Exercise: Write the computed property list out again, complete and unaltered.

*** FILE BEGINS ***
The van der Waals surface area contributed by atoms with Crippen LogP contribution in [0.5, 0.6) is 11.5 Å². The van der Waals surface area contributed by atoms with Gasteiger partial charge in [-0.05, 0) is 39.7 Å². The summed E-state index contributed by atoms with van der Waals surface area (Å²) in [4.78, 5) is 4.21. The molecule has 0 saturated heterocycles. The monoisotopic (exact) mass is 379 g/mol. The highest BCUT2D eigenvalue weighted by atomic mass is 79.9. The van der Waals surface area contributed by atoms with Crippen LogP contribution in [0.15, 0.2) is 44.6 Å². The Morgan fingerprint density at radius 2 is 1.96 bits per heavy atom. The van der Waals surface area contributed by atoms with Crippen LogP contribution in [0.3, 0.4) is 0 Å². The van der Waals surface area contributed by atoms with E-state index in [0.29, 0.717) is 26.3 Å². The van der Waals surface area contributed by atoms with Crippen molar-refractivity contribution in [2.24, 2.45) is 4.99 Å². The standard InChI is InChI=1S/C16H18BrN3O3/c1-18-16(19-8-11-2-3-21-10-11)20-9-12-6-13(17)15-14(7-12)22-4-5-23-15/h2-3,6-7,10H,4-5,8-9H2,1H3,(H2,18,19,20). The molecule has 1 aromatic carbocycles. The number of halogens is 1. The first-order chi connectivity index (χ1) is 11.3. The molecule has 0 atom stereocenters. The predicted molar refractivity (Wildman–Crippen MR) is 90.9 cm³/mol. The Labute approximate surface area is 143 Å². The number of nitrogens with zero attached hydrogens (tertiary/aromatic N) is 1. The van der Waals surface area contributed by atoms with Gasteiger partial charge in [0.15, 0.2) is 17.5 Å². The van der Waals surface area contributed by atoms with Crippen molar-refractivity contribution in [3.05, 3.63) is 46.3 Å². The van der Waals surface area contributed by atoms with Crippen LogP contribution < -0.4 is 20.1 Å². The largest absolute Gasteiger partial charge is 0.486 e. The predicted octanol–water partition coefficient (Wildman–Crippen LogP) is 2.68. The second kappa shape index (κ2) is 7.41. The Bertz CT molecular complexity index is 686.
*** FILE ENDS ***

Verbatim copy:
The van der Waals surface area contributed by atoms with Crippen LogP contribution in [0.5, 0.6) is 11.5 Å². The van der Waals surface area contributed by atoms with Gasteiger partial charge in [-0.05, 0) is 39.7 Å². The summed E-state index contributed by atoms with van der Waals surface area (Å²) in [4.78, 5) is 4.21. The molecule has 0 saturated heterocycles. The monoisotopic (exact) mass is 379 g/mol. The highest BCUT2D eigenvalue weighted by atomic mass is 79.9. The van der Waals surface area contributed by atoms with Crippen LogP contribution in [0.15, 0.2) is 44.6 Å². The Morgan fingerprint density at radius 2 is 1.96 bits per heavy atom. The van der Waals surface area contributed by atoms with Crippen LogP contribution in [0.3, 0.4) is 0 Å². The van der Waals surface area contributed by atoms with E-state index in [0.29, 0.717) is 26.3 Å². The van der Waals surface area contributed by atoms with Crippen molar-refractivity contribution in [2.24, 2.45) is 4.99 Å². The standard InChI is InChI=1S/C16H18BrN3O3/c1-18-16(19-8-11-2-3-21-10-11)20-9-12-6-13(17)15-14(7-12)22-4-5-23-15/h2-3,6-7,10H,4-5,8-9H2,1H3,(H2,18,19,20). The molecule has 1 aromatic carbocycles. The number of halogens is 1. The first-order chi connectivity index (χ1) is 11.3. The molecule has 0 atom stereocenters. The predicted molar refractivity (Wildman–Crippen MR) is 90.9 cm³/mol. The Labute approximate surface area is 143 Å². The number of nitrogens with zero attached hydrogens (tertiary/aromatic N) is 1. The van der Waals surface area contributed by atoms with Gasteiger partial charge in [0.15, 0.2) is 17.5 Å². The van der Waals surface area contributed by atoms with Crippen molar-refractivity contribution in [3.05, 3.63) is 46.3 Å². The van der Waals surface area contributed by atoms with Crippen LogP contribution < -0.4 is 20.1 Å². The largest absolute Gasteiger partial charge is 0.486 e. The predicted octanol–water partition coefficient (Wildman–Crippen LogP) is 2.68. The second kappa shape index (κ2) is 7.41. The Bertz CT molecular complexity index is 686.